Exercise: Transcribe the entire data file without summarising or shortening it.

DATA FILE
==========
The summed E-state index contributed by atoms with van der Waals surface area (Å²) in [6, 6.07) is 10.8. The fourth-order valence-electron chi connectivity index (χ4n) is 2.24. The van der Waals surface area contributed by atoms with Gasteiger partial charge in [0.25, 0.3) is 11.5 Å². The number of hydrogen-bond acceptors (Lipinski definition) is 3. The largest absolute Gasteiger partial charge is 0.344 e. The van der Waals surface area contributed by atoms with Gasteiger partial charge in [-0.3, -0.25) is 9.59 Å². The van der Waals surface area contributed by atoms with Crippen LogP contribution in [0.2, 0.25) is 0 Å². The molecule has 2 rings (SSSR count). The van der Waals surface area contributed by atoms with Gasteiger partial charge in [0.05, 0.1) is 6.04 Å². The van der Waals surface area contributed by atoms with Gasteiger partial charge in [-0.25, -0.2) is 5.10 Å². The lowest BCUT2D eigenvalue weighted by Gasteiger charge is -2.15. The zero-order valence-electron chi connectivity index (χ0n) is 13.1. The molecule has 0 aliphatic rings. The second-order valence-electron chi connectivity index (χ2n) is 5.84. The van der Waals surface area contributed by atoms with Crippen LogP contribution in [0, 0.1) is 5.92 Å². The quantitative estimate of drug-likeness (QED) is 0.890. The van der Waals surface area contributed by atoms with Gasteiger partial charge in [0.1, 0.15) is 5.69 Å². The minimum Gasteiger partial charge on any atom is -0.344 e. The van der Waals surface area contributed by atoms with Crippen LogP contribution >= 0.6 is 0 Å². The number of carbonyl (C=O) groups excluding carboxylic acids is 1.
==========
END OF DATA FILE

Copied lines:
The summed E-state index contributed by atoms with van der Waals surface area (Å²) in [6, 6.07) is 10.8. The fourth-order valence-electron chi connectivity index (χ4n) is 2.24. The van der Waals surface area contributed by atoms with Gasteiger partial charge in [0.25, 0.3) is 11.5 Å². The number of hydrogen-bond acceptors (Lipinski definition) is 3. The largest absolute Gasteiger partial charge is 0.344 e. The van der Waals surface area contributed by atoms with Gasteiger partial charge in [-0.3, -0.25) is 9.59 Å². The van der Waals surface area contributed by atoms with Crippen LogP contribution in [0.2, 0.25) is 0 Å². The molecule has 2 rings (SSSR count). The van der Waals surface area contributed by atoms with Gasteiger partial charge in [0.05, 0.1) is 6.04 Å². The van der Waals surface area contributed by atoms with Gasteiger partial charge in [-0.25, -0.2) is 5.10 Å². The lowest BCUT2D eigenvalue weighted by Gasteiger charge is -2.15. The zero-order valence-electron chi connectivity index (χ0n) is 13.1. The molecule has 0 aliphatic rings. The second-order valence-electron chi connectivity index (χ2n) is 5.84. The van der Waals surface area contributed by atoms with Crippen LogP contribution in [0, 0.1) is 5.92 Å². The quantitative estimate of drug-likeness (QED) is 0.890. The van der Waals surface area contributed by atoms with Gasteiger partial charge in [0.1, 0.15) is 5.69 Å². The minimum Gasteiger partial charge on any atom is -0.344 e. The van der Waals surface area contributed by atoms with Crippen LogP contribution >= 0.6 is 0 Å². The number of carbonyl (C=O) groups excluding carboxylic acids is 1.